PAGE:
Nanjing is a city of colleges and universities. I am told there are far more students here than in most cities. There are four large campuses within a few miles of the seminary. Here are some impressions I have of one non-Christian student I met from another campus. I will keep his identify a secret. He is a twenty-five year-old graduate student in the field of sciences. I have visited with him several times as he is one of the few non-Christians I have gotten to know here. He is a model student and for such he was approached by the Communist party to become a member. He had no reason not to and did. To do so he had to avow atheism. In reality he thinks there probably is a god, but his sense of who that god might be is eclectic. His parents were Buddhists. He has met several Christians and likes most he has met, but he finds my preoccupation with Christianity counter cultural. I have told him about the growth of the church in China (he has even come to church with me for the first time) but he regards the impressive numbers of Christians I cite as inconsequential given the large population of China. In school he was taught there was no God and I sense this is a baseline from which he thinks about the world. A Christian friend tells me that the age group of Chinese who are a bit older than him are difficult to reach.
There can be anything from an indifference towards Christianity to disdain for it. Only among one person, though, among hundreds who have overheard me and other Christians (on the subway mostly) talk openly with each other about our faith, have I sensed this disdain. Most people know a little English and many seem interested to engage in conversation, both to practice English and to get a sense of what I'm like as a westerner. People here seem generally happy, reasonably well off, and grateful for the higher standard of living they enjoy and for the much greater freedoms they enjoy than the previous generation experienced.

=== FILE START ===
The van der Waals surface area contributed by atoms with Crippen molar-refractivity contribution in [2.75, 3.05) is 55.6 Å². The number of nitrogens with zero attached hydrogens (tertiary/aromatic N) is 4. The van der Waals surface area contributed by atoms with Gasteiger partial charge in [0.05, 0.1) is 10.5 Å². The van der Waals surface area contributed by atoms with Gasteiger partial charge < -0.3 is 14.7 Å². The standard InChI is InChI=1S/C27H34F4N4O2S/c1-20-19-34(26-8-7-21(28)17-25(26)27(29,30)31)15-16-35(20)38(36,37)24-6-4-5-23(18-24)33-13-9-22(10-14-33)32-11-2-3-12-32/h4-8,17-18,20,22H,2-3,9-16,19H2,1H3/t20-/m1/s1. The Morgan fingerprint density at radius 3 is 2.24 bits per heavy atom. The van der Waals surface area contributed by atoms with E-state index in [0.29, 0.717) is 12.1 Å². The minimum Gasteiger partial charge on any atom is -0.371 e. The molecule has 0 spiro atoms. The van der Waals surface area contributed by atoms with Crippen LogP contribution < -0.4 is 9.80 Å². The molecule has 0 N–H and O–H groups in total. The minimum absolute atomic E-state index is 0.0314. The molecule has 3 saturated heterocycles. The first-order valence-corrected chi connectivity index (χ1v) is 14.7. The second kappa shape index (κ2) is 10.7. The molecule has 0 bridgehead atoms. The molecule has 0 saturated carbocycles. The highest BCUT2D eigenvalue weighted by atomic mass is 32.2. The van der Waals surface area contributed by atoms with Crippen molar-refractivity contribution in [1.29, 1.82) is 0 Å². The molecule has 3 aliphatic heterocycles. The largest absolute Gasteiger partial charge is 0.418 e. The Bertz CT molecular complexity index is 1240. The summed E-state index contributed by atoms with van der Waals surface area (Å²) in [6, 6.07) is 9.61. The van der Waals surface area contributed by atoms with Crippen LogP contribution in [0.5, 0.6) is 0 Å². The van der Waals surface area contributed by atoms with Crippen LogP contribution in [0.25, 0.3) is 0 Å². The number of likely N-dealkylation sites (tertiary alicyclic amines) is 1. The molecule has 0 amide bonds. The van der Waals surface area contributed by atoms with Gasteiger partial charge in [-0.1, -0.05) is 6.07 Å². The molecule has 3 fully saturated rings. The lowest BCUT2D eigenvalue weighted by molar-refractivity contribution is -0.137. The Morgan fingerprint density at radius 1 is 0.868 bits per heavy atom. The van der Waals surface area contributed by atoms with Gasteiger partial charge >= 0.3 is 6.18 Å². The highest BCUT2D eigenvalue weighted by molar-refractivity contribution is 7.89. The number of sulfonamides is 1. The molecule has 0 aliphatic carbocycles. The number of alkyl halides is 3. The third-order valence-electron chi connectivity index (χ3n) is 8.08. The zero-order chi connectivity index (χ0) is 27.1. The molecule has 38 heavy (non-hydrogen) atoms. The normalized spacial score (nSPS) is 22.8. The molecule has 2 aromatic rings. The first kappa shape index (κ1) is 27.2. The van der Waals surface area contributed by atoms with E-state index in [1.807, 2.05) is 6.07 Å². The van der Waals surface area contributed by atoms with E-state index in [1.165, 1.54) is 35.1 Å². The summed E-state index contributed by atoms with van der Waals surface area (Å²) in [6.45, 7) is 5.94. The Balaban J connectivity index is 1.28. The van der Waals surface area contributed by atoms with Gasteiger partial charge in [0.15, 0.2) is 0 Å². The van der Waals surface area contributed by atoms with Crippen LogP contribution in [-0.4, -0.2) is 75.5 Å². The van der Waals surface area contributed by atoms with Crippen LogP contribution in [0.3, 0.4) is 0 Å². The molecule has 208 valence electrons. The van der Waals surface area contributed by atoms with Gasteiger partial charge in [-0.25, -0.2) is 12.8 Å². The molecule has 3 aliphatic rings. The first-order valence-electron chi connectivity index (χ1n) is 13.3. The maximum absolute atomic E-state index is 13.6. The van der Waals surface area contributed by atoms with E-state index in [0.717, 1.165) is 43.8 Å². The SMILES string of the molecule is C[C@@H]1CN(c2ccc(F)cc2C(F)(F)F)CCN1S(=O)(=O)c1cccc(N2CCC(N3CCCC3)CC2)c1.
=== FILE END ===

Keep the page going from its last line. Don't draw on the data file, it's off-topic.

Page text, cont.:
Now that I have been here almost three months I have noticed something about myself that I am having to resist. I am talking more in English than before. When I ask myself why, I think it is a psychological reaction to not knowing the language that everyone else can speak with ease. It is as though my brain has tried to learn Chinese, found it hard, and then reverted to English in the hope that other people might have the same language as me after all. Or maybe I think that I have been here long enough to be understood and thus somehow believe I'm speaking Chinese or that they understand English by now. It's embarrassing to come across as assuming others know English in China! I have to catch myself and remember to use the few chinese words and phrases I know and to keep working at engaging people with the reminder that their language works here and mine doesn't, except when people are courteous enough to use it for my benefit or their practice. Either way I'm grateful.
I found out the other day that the government paid for most of this new, large seminary campus. It is part of a government initiative to update places of theological education for the national church across the country. How ironic that a government with a philosophy that is atheistic is providing more funding for state-church seminaries than Britain is for Church of England schools or than Canada is for churches and church related institutions. (It no doubt helps that this government is not in debt; au contraire! ) I'm told that one of the reasons for a high level of cooperation between state and church is a long-standing pillar in the Chinese church named Bishop K. H. Ting who died last week in his nineties. He was well respected by many government officials who found him to be irenic, wise, and extremely thoughtful. He was by far the most influential Christian leader in China over the past fifty years. He was president of this seminary for several decades and was until his death "honorary president." His death received attention across the nation. His funeral will be well attended by state officials with no Christian commitment as well as by thousands of Christians, including church leaders from across Southeast Asia and beyond. Pray for the Chinese church as it seeks direction in the wake of the passing of its most influential leader for over a half century.
The photo is at night in a key historic area of Enhui province, the ancient town of Sanhe (Three Rivers). The town has lovely bridges, rivers and a magnificent (and very expensive) Buddhist temple.